Theremin Patent

A patent for the original theremin, the other-worldly musical instrument that inspired MouSing, can be found on Google-Patents here. Patents this old do not presently have machine-readable text. A close viewing of the patent image suggests that optical character recognition software would be challenged, with plently of stray dots, optical noise, and characters that run together.

A couple of years ago, before patents this old could be viewed on-line at all, we went to the local patent repository and made our own copy to digitize, with the goal to convert to html. The Google/USPTO link actually obtained a better image than we were able to produce. The paper is thin, and text tends to bleed through from the other side of the page. Still, with some effort, we were able to convert to text, which we present here:


Application filed December 5, 1925, Serial No. 73,529, and in Germany December 8, 1924.

This invention relates to sound generating apparatus or instruments of the type embodying an electrical vibrating system. It aims to provide a novel method of and means for producing sounds in musical tones or notes of variable pitch, volume and timbre in realistic imitation of the human voice and various known musical instruments. One object of the invention is to provide a simple and inexpensive instrument capable of producing musical tones according to the method embodying the same, the pitch, volume and timbre of which sounds may be varied over a wide range, and with delicate graduations.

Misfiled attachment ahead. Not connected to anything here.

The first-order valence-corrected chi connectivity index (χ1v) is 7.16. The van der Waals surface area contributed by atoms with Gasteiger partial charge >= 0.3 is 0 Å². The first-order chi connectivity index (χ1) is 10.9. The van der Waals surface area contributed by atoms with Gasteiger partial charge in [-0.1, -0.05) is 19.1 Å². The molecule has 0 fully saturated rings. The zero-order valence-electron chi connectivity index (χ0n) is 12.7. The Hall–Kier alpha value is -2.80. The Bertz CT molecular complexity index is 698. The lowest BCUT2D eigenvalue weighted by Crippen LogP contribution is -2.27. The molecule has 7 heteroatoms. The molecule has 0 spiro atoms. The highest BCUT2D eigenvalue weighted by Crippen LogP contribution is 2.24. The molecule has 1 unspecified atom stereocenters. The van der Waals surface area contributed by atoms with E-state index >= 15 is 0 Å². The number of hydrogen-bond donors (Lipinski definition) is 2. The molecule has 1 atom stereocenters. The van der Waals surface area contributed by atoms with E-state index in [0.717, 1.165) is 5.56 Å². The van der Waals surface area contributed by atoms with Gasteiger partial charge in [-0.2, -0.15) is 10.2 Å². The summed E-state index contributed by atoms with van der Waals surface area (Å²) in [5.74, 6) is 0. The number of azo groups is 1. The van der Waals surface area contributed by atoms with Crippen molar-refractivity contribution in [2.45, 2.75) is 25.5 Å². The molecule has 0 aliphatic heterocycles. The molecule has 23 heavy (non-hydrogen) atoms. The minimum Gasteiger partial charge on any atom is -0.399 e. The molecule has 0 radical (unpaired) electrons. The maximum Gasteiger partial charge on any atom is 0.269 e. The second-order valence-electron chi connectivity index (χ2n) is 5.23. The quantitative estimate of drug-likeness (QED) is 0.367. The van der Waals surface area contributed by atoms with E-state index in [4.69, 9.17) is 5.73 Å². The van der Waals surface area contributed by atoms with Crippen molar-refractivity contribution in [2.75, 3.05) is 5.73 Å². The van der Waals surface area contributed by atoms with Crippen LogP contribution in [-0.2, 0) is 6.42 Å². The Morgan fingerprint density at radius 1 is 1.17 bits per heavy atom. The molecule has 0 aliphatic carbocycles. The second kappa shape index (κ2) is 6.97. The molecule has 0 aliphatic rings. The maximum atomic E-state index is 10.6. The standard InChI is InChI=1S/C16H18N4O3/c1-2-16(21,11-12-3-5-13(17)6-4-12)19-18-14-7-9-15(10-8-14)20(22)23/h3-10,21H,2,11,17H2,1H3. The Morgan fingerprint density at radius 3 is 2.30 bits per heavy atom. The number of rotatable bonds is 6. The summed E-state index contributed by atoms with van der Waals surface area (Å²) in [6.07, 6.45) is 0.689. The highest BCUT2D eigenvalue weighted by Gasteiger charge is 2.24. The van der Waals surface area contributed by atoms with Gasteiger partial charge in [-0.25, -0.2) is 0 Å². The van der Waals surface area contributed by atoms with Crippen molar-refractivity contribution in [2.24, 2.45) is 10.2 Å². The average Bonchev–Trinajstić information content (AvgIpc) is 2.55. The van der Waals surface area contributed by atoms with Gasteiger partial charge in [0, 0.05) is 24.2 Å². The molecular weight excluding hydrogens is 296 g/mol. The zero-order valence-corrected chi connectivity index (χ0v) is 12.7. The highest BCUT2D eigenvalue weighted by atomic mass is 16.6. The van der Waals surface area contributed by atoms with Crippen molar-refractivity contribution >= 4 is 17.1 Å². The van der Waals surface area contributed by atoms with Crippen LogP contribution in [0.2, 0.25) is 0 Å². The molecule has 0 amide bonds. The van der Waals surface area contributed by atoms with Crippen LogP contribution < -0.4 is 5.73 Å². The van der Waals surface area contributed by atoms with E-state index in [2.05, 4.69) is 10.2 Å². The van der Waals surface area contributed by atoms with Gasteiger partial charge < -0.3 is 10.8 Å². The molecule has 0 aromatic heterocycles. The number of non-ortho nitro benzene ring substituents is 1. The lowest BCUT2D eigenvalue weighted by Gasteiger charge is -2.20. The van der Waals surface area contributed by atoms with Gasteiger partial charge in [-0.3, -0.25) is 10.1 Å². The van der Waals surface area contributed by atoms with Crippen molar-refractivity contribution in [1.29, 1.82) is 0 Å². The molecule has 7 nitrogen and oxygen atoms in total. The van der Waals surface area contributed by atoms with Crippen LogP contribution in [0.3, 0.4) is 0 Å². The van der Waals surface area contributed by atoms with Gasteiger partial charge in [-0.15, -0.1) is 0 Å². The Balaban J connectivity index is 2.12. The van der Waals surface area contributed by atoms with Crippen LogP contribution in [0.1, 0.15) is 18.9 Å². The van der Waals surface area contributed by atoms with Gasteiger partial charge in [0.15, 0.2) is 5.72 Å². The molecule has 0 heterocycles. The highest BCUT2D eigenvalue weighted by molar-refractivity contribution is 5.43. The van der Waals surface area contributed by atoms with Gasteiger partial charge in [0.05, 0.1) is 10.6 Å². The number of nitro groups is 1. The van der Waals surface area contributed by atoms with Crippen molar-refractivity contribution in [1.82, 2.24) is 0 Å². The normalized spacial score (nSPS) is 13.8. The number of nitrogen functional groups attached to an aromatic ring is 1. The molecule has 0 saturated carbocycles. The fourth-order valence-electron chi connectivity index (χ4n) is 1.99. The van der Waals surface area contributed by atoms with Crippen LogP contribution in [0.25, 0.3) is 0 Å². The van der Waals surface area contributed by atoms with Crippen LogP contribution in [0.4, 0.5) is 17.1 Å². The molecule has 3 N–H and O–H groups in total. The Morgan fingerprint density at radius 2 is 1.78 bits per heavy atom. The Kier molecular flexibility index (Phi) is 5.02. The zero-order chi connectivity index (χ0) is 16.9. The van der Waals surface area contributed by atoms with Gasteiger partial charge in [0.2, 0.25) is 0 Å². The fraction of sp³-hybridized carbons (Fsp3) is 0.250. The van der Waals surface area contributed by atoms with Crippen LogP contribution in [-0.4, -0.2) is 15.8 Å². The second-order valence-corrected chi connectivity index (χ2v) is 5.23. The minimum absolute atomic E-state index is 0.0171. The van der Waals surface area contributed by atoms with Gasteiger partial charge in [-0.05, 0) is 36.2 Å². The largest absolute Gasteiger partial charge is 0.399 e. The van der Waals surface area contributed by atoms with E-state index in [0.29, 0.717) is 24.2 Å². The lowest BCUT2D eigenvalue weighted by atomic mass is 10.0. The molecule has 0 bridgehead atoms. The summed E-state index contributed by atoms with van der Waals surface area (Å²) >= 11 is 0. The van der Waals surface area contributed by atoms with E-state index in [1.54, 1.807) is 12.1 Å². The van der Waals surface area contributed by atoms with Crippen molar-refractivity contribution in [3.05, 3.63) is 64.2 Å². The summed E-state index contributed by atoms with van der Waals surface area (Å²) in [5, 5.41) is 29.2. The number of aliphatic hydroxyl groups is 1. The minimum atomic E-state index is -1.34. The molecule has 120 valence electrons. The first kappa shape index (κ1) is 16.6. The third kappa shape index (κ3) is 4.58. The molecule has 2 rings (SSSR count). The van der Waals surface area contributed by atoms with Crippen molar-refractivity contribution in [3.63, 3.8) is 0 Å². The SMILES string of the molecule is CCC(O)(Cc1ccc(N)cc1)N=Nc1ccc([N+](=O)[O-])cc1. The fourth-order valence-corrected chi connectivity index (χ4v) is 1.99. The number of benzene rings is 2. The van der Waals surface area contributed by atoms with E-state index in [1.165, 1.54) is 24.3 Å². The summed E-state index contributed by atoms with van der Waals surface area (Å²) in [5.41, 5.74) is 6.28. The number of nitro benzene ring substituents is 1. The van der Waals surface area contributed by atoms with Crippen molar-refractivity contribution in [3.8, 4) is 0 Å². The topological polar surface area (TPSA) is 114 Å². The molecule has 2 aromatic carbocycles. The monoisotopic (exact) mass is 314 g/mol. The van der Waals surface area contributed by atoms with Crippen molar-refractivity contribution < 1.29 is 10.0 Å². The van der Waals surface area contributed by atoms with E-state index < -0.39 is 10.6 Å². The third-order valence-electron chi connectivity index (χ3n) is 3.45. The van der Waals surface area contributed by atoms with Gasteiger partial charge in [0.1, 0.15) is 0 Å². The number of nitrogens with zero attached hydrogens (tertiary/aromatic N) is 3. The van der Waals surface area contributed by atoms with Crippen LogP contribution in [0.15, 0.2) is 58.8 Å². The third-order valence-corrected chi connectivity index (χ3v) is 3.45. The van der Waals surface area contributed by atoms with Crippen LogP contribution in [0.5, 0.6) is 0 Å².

An instrument embodying the invention comprises a sound reproducer. such as a telephone receiver or loud-speaker, connected to an oscillating system adapted to be controlled or affected by an object or objects, such as the hands or fingers of an operator held in relative position in proximity to an element of the system. For example, an electrical oscillating system including oscillator tubes of the electro-ionic type may be employed, and the circuits of the system may be so correlated that the frequency or frequencies of the electrical oscillations will vary in accordance with the variations in the electrical capacity or other characteristic of the controlling circuit caused by the movements of external objects, such as an operators hand or fingers as above stated. The operator’s hands, or the objects moved by him are not required to make physical contact with the instrument, but if the instrument is arranged to permit such contact, the generation or production and control of the sound is not effected directly thereby as is the case with the ordinary musical instruments.

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